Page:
4. Comb (3,200 BC)

           Finely carved ivory combs and knife handles produced toward the end of Egypt’s prehistory demonstrate the high standards Egyptian artists had achieved, even before the Old Kingdom. This comb may have been part of the funeral equipment of an elite person who lived about 5,200 years ago. Parts of the comb’s teeth, now missing, can be seen along the bottom edge. The detailed decoration suggests that it was a ceremonial object, not just an instrument for arranging the hair. On both sides are figures of animals in horizontal rows, a spatial organization familiar from later Egyptian art. The animals include elephants and snakes; wading birds and a giraffe; hyenas; cattle; and perhaps boars. Similar arrangements of these creatures on other carved ivory implements suggest that the arrangement and choice of animals were not haphazard. Elephants treading on snakes suggest that this part of the scene was symbolic. The mythologies of many African peoples associate elephants and serpents with the creation of the universe. The uppermost row of this comb may symbolize a creative deity to whom the rest of the animals owe their existence.
  5. Elephant Amulet

           Few amulets from the Predynastic Period are known. In the past, Egyptologists identified these amulets as representing a bull’s head, but the round face and eyes, the horns that curve inward to the face, and a snout with a defined ridge make a strong argument for its identification as an elephant. During this period, elephants lived in oasis-like zones in the high desert created by greater rainfall than today. They were probably a rare sight to floodplain dwellers, but their size, tusks, and aggressive displays made them an awe-inspiring creature and an excellent subject for a potent amulet.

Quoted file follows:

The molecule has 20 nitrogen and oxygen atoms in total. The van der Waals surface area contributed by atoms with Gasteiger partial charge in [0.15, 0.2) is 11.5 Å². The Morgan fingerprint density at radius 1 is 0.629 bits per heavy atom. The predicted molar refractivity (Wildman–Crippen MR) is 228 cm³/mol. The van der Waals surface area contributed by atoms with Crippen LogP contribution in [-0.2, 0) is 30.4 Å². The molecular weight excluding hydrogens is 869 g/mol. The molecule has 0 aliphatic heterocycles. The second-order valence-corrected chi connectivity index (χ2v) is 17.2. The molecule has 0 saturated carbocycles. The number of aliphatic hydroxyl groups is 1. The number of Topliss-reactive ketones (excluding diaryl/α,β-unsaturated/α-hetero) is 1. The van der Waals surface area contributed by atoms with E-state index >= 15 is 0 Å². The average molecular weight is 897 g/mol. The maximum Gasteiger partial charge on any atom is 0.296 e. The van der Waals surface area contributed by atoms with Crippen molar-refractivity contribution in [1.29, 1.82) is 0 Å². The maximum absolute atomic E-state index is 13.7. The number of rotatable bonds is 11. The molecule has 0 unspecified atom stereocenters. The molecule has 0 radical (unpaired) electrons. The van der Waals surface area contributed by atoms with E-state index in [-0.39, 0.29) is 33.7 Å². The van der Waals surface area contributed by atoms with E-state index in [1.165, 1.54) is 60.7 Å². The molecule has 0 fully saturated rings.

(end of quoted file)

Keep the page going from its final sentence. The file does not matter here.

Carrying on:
6. Male Figurine (3,750–3,550 BC)

           This male ivory figurine is from the late Naqada I to the early Naqada II period.
  7. Footed Bowl (3,750–3,550 BC)

           In the Predynastic Period, Egyptian potters created a wide variety of ceramic vessels. One of the most unusual—and favorite—objects in the Metropolitan Museum’s collection is a red polished ware bowl with supports shaped like human feet. This simple, round bowl, tipped slightly forward as if to offer its contents, has two such feet solidly attached to its underside. Made from Nile clay, the bowl has a smoothed, slipped, and polished surface, giving it a light sheen. Although the human feet that support this bowl add a touch of drollness to the vessel’s appearance, the feet were not created solely as an element of humor. This ceramic form should most likely be read as the three-dimensional hieroglyph for the word w’b, meaning pure or clean. The bowl tips forward so that purified water could be spilled out onto the ground, and because excavated footed bowls are from cemeteries, the offering of clear water was a libation for the dead.
  8. Arrowhead (7,000–4,500 BC)

           During the Epipaleolithic period (ca. 10,000–7000 B.C.), tools that we call arrowheads appear for the first time. The hollow-base arrowhead illustrated here was a common type in the Neolithic period (ca. 7000–4500 B.C.), when the habitation of the Nile valley itself was underway. These projectile points were most often made from chert, often called flint, which was found in the form of cobbles lying on the high desert’s surface. Whether the arrowheads were attached to wooden shafts or used in spears is difficult to confirm, but representations of men drawing bows can be seen on jars from the early Predynastic Period (ca. 3600 B.C.).
  9. Lion Figurine (3000–2700 BC)

           This is a quartz lion figurine believed to be from Gebelein in Upper Egypt.
    Links: Top Ten Big Cats,
  10. Links: Artifacts, Top 100 African Artifacts, Top 100 Egyptian Artifacts,,